SMPL Q&A is a blog feature in which we interview experts on all things relevant to branding, design and simplicity. In this Q&A, strategy analyst Perry Lowder interviews former strategy director Jeff Lapatine, a veritable brand strategy and naming expert who led an illustrious five-decade career at Siegel+Gale, on what he’s observed about the evolution of branding and the industry. 

PL: How did you end up at Siegel+Gale?

JL: In 1976 I was working as a legal writer at the publishing company Prentice Hall. There I was required to take a class with Rudolf Flesch, best known for his book, The Art of Readable Writing. At the same time, Alan Siegel was finishing an assignment with First National City Bank (soon to become Citibank) to simplify its consumer loan agreement, as required by the newly-enacted Truth in Lending Act. In Alan’s mind, the Citibank project wasn’t just about compliance, it was a way for banks to differentiate themselves and build their brands—this was his brilliance.

It turns out that Dr. Flesch was working with Alan on this assignment. When I interviewed with Alan for a job as a “plain English simplifier,” my experience with Dr. Flesch was instrumental in me getting hired. For the next decade, I traveled all over the U.S. simplifying bank loan and insurance agreements. At the same time, I was learning about this strange, new business called “branding.” Then in 1985, Siegel+Gale was acquired by Saatchi & Saatchi.

PL: How did your career evolve?

JL: After simplifying documents, it made sense to take what I was learning about branding to create account-opening kits that combined the forms with marketing materials and packaging. We called this “Simplified Financial Communications.”

Also, our naming opportunities were increasing and I had a knack for naming businesses, products and services. As a result, Alan appointed me as director of the naming business. I focused on this area of the business for over 20 years.

In the 1990s, at the height of the Internet boom, Siegel+Gale bought itself back from Saatchi & Saatchi and became an independent partnership. I was one of the partners. This was an exciting time. We defined ourselves as an Internet Services firm rather than a branding firm. We had three offices in midtown including the third floor in Rock Center overlooking The Today Show.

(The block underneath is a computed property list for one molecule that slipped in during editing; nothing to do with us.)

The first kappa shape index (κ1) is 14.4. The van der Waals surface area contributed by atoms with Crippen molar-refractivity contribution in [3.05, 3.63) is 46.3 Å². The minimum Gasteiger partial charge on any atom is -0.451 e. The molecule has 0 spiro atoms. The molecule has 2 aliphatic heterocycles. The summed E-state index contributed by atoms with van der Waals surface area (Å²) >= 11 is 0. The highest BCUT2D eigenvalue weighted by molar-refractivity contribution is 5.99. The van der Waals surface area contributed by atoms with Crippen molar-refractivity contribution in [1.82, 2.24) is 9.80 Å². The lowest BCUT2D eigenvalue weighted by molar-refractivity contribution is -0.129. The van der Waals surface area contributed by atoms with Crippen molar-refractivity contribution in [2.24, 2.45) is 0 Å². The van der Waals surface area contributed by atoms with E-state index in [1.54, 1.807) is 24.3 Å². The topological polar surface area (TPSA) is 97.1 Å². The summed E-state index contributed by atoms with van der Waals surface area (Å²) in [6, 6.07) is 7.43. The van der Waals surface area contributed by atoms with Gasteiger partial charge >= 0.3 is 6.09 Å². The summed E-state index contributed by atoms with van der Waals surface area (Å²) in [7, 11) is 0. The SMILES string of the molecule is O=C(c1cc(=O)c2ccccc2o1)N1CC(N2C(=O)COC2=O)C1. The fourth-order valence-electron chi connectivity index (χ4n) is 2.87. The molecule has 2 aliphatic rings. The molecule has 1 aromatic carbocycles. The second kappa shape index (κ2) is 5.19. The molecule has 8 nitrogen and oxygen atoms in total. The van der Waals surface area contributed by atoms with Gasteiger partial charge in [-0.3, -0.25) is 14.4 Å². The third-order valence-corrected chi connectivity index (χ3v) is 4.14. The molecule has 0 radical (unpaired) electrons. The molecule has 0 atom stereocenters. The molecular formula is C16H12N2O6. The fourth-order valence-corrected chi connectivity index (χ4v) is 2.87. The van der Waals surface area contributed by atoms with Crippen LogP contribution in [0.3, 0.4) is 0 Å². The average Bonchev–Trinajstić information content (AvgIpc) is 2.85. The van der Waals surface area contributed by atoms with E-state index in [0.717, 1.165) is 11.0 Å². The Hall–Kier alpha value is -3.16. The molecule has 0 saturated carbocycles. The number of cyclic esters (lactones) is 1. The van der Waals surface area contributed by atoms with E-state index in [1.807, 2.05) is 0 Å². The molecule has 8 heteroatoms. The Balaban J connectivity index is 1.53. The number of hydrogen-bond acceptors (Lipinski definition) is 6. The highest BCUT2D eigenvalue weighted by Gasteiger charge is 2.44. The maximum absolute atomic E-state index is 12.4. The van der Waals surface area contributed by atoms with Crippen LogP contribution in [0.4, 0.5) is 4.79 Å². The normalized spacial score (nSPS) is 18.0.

However, the bubble burst, and we were financially overextended. To survive, we became part of Omnicom, and with a very reduced staff, had to move to their cramped offices on Madison Avenue. Luckily, we bounced back, and were able to move to our current offices in Chelsea.

In more recent years, our work in brand architecture and nomenclature systems has grown a lot. I enjoy the strategic aspect of this work, so in recent years this has become my focus.

PL: What has it been like witnessing the evolution of branding over the last 40+ years?

JL: The field has drastically changed since I began my career. First of all, in the seventies the business preceded the use of computers. For the most part, it was graphic design-driven. In fact, the work was referred to as “corporate identity.” The term “branding” was used for product marketing rather than corporate-based assignments.

The changes over the decades have been fascinating. Of course, the impact of computers, interoffice connectivity, and the Internet has been massive. But also, the work itself has become much more sophisticated—from logo development and copywriting to fact-based strategies, naming, brand architecture, and experiential branding.

PL: What’s the next frontier? 

JL: The world of branding is already on a new path. Our work is more fact-based, meaning research and insights drive and inform what we do. Clients really gravitate to this approach.

Also, brand experience is a new focus. We’re only touching the surface in terms of what branded experiences can offer. Experience will take the evolution of branding to the next level. Modern technologies like AI and VR will continue to play a pivotal role in the work we do for clients. 

PL: Do you have any advice for someone like me, a relatively new brand strategist?

JL: Find something unique. I’ve been lucky, I fell into many opportunities at Siegel+Gale. But it always helps to build your personal brand by doing something that other people don’t do.

Always ensure the deliverable matches what a client is looking for. Often, they’re not exactly sure how to articulate what they want or can implement. Do your best to get to the heart of the ask.

Live up to Siegel+Gale’s values—be smart, nice and unstoppable.

And most of all, remember the promise of Siegel+Gale: be simple. As an industry, we get lost in detail. But here, we provide simplicity.